The recent Practice Alert by Dr. Campos-Outcalt, “How to proceed when it comes to vitamin D” (J Fam Pract. 2021;70:289-292) claimed that the value of vitamin D supplements for prevention is nil or still unknown.1 Most of the references cited in support of this statement were centered on randomized controlled trials (RCTs) based on vitamin D dose rather than achieved 25-hydroxyvitamin D [25(OH)D] concentration. Since the health effects of vitamin D supplementation are correlated with 25(OH)D concentration, the latter should be used to evaluate the results of vitamin D RCTs—a point I made in my 2018 article on the topic.2
For example, in the Vitamin D and Type 2 Diabetes (D2d) Study, in which participants in the treatment arm received 4000 IU/d vitamin D3, there was no reduced rate of progression from prediabetes to diabetes. However, when 25(OH)D concentrations were analyzed for those in the vitamin D arm during the trial, the risk was found to be reduced by 25% (hazard ratio [HR] = 0.75; 95% CI, 0.68-0.82) per 10 ng/mL increase in 25(OH)D.3
Another trial, the Harvard-led VITamin D and OmegA-3 TriaL (VITAL), enrolled more than 25,000 participants, with the treatment arm receiving 2000 IU/d vitamin D3.4 There were no significant reductions in incidence of either cancer or cardiovascular disease for the entire group. The mean baseline 25(OH)D concentration for those for whom values were provided was 31 ng/mL (32.2 ng/mL for White participants, 24.9 ng/mL for Black participants). However, there were ~25% reductions in cancer risk among Black participants (who had lower 25(OH)D concentrations than White participants) and those with a body mass index < 25. A posthoc analysis suggested a possible benefit related to the rate of total cancer deaths.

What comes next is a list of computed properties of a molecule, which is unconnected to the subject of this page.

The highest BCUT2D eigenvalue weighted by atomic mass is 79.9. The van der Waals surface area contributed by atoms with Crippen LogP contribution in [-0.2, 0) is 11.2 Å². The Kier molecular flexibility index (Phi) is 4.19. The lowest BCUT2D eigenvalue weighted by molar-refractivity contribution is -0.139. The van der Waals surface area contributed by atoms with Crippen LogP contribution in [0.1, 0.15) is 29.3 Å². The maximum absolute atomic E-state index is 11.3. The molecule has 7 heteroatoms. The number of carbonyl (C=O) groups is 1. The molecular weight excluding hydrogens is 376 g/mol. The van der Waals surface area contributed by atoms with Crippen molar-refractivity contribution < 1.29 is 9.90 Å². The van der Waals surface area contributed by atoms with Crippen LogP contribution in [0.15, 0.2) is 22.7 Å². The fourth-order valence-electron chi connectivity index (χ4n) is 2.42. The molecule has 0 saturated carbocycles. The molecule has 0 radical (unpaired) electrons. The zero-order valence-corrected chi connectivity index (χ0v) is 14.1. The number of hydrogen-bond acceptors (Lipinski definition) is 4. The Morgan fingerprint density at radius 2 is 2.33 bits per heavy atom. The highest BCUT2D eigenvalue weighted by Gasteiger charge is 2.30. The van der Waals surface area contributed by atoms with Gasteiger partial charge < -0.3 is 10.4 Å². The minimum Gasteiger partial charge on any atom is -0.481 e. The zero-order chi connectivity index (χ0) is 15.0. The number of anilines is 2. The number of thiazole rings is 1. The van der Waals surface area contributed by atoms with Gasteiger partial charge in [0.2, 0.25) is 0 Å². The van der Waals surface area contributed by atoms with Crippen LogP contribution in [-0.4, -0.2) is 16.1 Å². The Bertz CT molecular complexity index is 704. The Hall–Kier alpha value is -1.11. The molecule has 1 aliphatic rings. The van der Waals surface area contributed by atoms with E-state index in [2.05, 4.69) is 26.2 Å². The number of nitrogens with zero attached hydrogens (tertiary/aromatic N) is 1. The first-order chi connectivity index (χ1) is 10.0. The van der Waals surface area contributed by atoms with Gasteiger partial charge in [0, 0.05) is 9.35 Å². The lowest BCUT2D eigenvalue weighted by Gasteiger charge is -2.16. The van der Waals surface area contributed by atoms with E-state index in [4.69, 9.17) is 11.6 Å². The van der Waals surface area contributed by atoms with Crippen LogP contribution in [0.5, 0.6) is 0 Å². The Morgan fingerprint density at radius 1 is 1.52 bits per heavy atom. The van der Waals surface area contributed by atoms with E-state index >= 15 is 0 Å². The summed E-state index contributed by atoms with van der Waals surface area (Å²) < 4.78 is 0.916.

A recent article reported the results of long-term vitamin D supplementation among Veterans Health Administration patients who had an initial 25(OH)D concentration of < 20 ng/mL.5 For those who were treated with vitamin D and achieved a 25(OH)D concentration of > 30 ng/mL (compared to those who were untreated and had an average concentration of < 20 ng/mL), the risk of myocardial infarction was 27% lower (HR = 0.73; 95% CI, 0.55-0.96) and the risk of all-cause mortality was reduced by 39% (HR = 0.61; 95% CI, 0.56-0.67).
An analysis of SARS-CoV-2 positivity examined data for more than 190,000 patients in the United States who had serum 25(OH)D concentration measurements taken up to 1 year prior to their SARS-CoV-2 test. Positivity rates were 12.5% (95% CI, 12.2%-12.8%) for those with a 25(OH)D concentration < 20 ng/mL vs 5.9% (95% CI, 5.5%-6.4%) for those with a 25(OH)D concentration ≥55 ng/mL.6
Thus, there are significant benefits of vitamin D supplementation to achieve a 25(OH)D concentration of 30 to 60 ng/mL for important health outcomes.
Continue to: Author's Response